Click to access bstafff-scnd-rpt-jan-2015.pdf


The value of trees was a major theme at last night’s Sidmouth Arboretum AGM (held in the Annie Leigh Browne Room, Old Unitarian Church).
Guest speaker AONB Manager Chris Woodruff, gave an informal but very informative presentation on the aesthetic, social, environmental, and economic benefits of trees.. He spoke of the value to the local economy of modifying the woodland environment ((for example, the profitable provision of family attractions at Haldon Hills). Wood for fuel is in increasing demand, and local woodburning stove company, Stovax, saw sales rise by 50% last year. But England has a surprisingly low percentage of sustainably managed woodland, (barely half) compared with the other UK countries. Another surprise Chris Woodruff mentioned, is that hedges, i.e. “vertical woodland”, are not included in such surveys.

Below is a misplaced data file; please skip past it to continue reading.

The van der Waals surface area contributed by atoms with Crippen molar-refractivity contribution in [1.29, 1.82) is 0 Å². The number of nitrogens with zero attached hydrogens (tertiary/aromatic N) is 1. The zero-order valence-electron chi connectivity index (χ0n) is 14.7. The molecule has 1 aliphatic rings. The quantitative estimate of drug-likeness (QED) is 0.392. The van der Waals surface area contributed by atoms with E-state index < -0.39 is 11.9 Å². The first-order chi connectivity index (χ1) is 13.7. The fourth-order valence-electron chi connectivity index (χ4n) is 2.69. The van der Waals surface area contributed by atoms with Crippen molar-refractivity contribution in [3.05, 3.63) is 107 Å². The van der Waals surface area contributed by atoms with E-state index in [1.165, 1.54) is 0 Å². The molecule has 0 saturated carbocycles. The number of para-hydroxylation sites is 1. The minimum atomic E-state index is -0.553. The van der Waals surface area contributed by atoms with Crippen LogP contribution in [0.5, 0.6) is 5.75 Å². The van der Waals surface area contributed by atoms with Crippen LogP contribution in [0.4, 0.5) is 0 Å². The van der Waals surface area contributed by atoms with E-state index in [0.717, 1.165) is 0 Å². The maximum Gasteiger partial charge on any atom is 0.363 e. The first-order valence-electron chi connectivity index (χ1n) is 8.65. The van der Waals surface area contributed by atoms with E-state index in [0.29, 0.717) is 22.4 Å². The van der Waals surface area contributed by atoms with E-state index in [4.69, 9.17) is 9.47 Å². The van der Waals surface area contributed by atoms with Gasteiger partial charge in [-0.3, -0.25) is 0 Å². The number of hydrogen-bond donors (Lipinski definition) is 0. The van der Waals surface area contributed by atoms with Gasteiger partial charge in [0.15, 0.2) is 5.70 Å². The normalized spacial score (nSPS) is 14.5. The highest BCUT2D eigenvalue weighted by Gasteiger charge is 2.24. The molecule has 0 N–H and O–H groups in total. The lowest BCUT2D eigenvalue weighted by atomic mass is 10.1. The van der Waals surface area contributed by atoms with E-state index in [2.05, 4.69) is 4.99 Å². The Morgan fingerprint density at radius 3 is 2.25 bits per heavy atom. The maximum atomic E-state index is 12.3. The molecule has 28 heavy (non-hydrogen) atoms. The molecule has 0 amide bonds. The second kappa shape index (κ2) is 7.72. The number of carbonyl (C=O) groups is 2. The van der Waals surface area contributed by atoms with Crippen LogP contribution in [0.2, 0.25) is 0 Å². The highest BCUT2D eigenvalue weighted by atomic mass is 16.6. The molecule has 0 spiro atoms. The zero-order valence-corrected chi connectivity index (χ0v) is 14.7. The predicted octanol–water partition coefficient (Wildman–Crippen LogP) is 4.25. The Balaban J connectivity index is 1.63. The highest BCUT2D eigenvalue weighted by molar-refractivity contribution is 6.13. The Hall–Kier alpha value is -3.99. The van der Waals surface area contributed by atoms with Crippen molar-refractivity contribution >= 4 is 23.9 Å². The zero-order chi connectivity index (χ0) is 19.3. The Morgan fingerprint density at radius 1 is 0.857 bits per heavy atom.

Meanwhile, Sidmouth Arboretum now has a Transatlantic link! It is working in partnership with the American organisation, Treeconomics, on a tree survey being specifically adapted for our local environment. Following Sidmouth’s lead, two other towns (Crawley,and Lewis, in Sussex) are currently establishing a civic arboretum.

The value of trees is increasingly being recognised….!
More info here

National Audit Office report on conflicts of interest

Particularly recommended reading to all those majority party councillors at EDDC who think that there is no such thing as a conflict of interest just meddling Independent councillors making a mountain out of a molehill. And the Standards Committee which continues to drag its heels on this issue.

Well, the National Audit Office appears to side with the Independents – surprise, surprise.

Click to access Conflicts-of-interest.pdf